I think that Awdeeofyle and Tmartinjr bring up very valid points. Whichever one can supply the most software at reasonable prices and a good selection will force manufacturers to supply the hardware to play it on. In other words, if everyone goes towards DVD-A reproduction, we'll start seeing boom boxes and car systems that are DVD-A capable, etc... The same goes for SACD. Manufacturers will produce whatever the market is calling for. Since they have to pay royalties to either of the patent-holders to build the machines, their allegiance is to the design that will make them the most money. The thing about SACD is that so far, only audiophiles are basically aware of it while the general public has already been exposed to the basic precepts of DVD as both an audio AND video platform. I think it will be far more commercially accepted simply because it offers greater versatility in the consumers eye. They can buy ONE player and either watch or listen to whatever they like. Another "problem" with SACD is that it has been around for over a year now and the selection is pretty limited thus far. Out of the MILLIONS of artists and recordings available, how many are out on SACD so far ? Sony has been slow to supply the goods for their own machines and i don't see tons of other companies jumping on the bandwagon on a daily basis. Personally, i'm going to wait this one out a bit before shelling out the cash. I know that i'm not alone in this stance either. This topic has come up WAY too often as of late for me to be thinking these thoughts all by myself. The way that technology is moving, it's possible that BOTH formats might die in their infancy..... Sean
I don't believe there will again be a single format that will reign the way CD has for the past decade. Like it or not, MP3 is here to stay. Let's face it, the average Joe thinks MP3 sounds just fine, thank you. And the venerable CD isn't going away anytime soon. But as long as there are people willing to spend $3k+ on a stereo amplifier, there will be a demand for a better-sounding format. If the studios are willing to support both SACD and DVD-A, I can imagine a market in which both are able to survive to serve audiophiles. Just a couple years ago people were trying to call the winner of the DD/DTS war. Today we see that both have been able to do well despite the other's existence. Whether DVD-A and SACD become "mainstream" will depend on software prices and availability. The current libraries may have a lot of great "reference" material, but I don't see much if any of the kind of music that I enjoy listening to. So where's it all heading? I think the future of music is one in which several formats of varying sonic quality will coexist and cater to listeners at all different levels of the market. I believe people will be listening to MP3, CD, DVD-Audio and SACD for a long time to come. Rather than waiting for a declared winner in the format war (I don't think there ever will be one), we should be pressing the electronics industry to expedite what is the logical result of these competing formats: a hybrid player that will play them all.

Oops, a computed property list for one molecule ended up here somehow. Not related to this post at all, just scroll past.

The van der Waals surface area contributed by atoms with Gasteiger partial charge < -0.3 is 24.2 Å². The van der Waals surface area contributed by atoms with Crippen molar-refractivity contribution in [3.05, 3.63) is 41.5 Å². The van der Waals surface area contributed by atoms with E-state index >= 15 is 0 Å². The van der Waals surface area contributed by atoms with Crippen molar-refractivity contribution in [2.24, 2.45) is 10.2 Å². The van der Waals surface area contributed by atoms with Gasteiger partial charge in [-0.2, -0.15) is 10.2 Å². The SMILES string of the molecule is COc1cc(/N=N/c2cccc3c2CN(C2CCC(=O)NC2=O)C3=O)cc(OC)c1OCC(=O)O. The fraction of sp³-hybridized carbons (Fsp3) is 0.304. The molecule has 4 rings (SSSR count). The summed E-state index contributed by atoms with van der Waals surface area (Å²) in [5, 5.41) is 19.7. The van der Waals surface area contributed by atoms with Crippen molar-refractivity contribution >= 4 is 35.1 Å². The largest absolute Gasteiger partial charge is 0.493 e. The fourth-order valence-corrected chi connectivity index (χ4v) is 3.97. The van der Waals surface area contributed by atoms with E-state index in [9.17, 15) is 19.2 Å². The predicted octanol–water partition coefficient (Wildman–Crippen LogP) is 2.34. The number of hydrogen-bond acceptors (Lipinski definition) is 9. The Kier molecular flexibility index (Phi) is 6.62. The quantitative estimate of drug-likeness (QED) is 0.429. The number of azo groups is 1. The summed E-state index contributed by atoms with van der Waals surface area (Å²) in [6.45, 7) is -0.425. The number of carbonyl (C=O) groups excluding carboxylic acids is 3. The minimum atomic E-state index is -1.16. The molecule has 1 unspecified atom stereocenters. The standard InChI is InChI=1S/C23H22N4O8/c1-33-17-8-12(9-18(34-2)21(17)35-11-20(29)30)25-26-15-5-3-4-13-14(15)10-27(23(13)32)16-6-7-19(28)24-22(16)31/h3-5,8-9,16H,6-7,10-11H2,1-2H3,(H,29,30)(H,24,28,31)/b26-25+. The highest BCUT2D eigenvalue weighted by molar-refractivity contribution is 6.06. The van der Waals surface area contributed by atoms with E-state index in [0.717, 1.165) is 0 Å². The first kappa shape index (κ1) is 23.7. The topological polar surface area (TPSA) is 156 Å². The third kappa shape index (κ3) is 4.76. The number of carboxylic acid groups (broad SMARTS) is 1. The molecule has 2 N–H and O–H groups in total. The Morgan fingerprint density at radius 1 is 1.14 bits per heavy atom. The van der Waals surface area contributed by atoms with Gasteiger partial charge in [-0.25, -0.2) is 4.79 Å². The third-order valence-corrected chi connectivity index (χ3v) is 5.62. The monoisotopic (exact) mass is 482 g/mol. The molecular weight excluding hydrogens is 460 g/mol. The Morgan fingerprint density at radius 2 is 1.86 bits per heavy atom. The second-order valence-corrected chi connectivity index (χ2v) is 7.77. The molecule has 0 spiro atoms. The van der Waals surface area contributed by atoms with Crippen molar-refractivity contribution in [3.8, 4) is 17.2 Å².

I think the points above are all very well stated. The lowest price could very well be the winner. MP3 is the ultimate winner (ouch) for boom box, auto and portable. I just hope something of quality does survive, I'd have a tough time doing all my listening on vinyl, I'm just to lazy, o.k. the truth is out, I'm lazy. J.D.
It occurs to me that not all of America has a desktop computer and internet access at home. As much as that's the case, I would point out that it's far less expensive for an inner-city teenager to buy himself a boombox and forty or fifty cd's than it would be to buy a computer and high speed internet access. Until computers become as common as refrigerators or stereos I don't think we have to worry about the extinction of dedicated, physical listening formats.